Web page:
Rosario Toledo and the First Philadelphia Flamenco Festival

by Kat Richter, MA for The Dance Journal
photo credit: Mike Hurwitz

Flamenco, like many percussive dance forms, originated as a solo art.  As such, it takes a truly gifted individual to re-imagine that art for an entire company of dancers—even more so if she’s to infuse the traditional aesthetic with an almost burlesque sense of humor—but Rosario Toledo is one such individual.

In the final weekend of the two-week First Flamenco Festival, spearheaded by Pasión y Arte under the direction of Elba Hevia Y Vaca, Toledo and her company joined the dancers of Pasion y Arte at the Christ Church Community Center for a sold out show featuring five local company dancers and five musicians.  The program included the debut of “Cómplices” (Allies), the company’s first outside commission, and the US primiere of Toledo’s “Del primer paso” (The First Step).

In the opening sequence of “Cómplices” five female dancers dressed in long black gowns walk silently towards the center of their stage, their backs turned to one another.  As the tension builds, a single, snap breaks the silence.  First is the traditional port de bras, except there’s hardly anything traditional about it.  The dancers freeze again and again, in perfect unison with the keyboard, giving the effect that you’re watching flamenco through a strobe a light.  They circle their hips, then shake them side to side and finally vibrate back and forth—a far cry from the traditional tablao but infinitely intriguing.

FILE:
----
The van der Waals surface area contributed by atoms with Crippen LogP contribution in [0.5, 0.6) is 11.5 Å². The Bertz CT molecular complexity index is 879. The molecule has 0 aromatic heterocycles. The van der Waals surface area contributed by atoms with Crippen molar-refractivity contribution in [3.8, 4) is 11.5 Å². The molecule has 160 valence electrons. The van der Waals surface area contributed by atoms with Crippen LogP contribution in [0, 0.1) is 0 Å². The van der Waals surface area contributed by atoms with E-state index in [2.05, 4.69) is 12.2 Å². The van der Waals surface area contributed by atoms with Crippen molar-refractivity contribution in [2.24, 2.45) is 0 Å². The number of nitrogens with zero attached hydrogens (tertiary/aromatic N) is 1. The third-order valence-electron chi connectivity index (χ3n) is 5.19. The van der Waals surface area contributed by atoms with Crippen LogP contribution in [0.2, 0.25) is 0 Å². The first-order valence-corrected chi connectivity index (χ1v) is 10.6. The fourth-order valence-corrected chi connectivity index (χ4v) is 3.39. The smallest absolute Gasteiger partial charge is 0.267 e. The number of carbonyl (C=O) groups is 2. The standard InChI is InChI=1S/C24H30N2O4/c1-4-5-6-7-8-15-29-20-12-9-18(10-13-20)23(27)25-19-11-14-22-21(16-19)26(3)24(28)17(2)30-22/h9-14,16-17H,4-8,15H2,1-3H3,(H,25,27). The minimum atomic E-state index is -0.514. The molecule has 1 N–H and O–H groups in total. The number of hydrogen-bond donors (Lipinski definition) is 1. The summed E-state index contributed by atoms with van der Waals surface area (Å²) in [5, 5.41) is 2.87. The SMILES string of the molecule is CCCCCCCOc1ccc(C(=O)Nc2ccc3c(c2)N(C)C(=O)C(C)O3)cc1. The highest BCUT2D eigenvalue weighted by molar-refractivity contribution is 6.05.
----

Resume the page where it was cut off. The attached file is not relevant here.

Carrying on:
Soloist Leslie Roybal’s feet seem to ricochet off the floor and her heels drop so quickly that her movement is almost imperceptible.  Percussionist Francois Zayas, who collaborated on the score, pumps his bent elbow like a deranged bagpiper, but he’s not playing the bagpipes; he’s playing the maracas.  Rocío Sánchez’s energy is as explosive as her feet and by the time the rest of the dancer’s return to the stage for the final buleria, their pale arms spin so quickly that they leave a trail of light, light sparklers in the night sky.

Not until the second act, however, do we see what Toledo is really made of.  In a bizarre homage to the bolera dance school and to the intimate relationship between traditional Spanish dance and 19th century ballet, she appears in a black lace leotard with black fishnets and black pointe shoes.  Donning a long black “tutu,” she picks her way through a simple petit allegro, her arms purposefully cast in the universal position of imitating ballet, rather than actually doing ballet.  At last, however, the castanets appear.  She grimaces, biting their cords with her teeth, and launches into the first step of the traditional Sevillanas, before eventually trading her pointe shoes for a proper pair of heels.

Considering Pasión y Artes dedication to the Neo-flamenco aesthetic, it comes as little surprise that Toledo later appears in a form fitting pantsuit, reminiscent in some ways of a matador’s costume but simultaneously feminine.  She changes costumes several times, dancing a seguiriya, solea and alegrías, her back arched beyond what seems humanly possible and with facial expressions worthy of silent film.

Although the second act seemed just a hair too long (and this despite the phenomenal singing of José Tarriño) one hopes that the First Philadelphia Flamenco Festival is just the start with many more years to come.

Kat Richter is a freelance writer and teaching artist.  Her work can be found at

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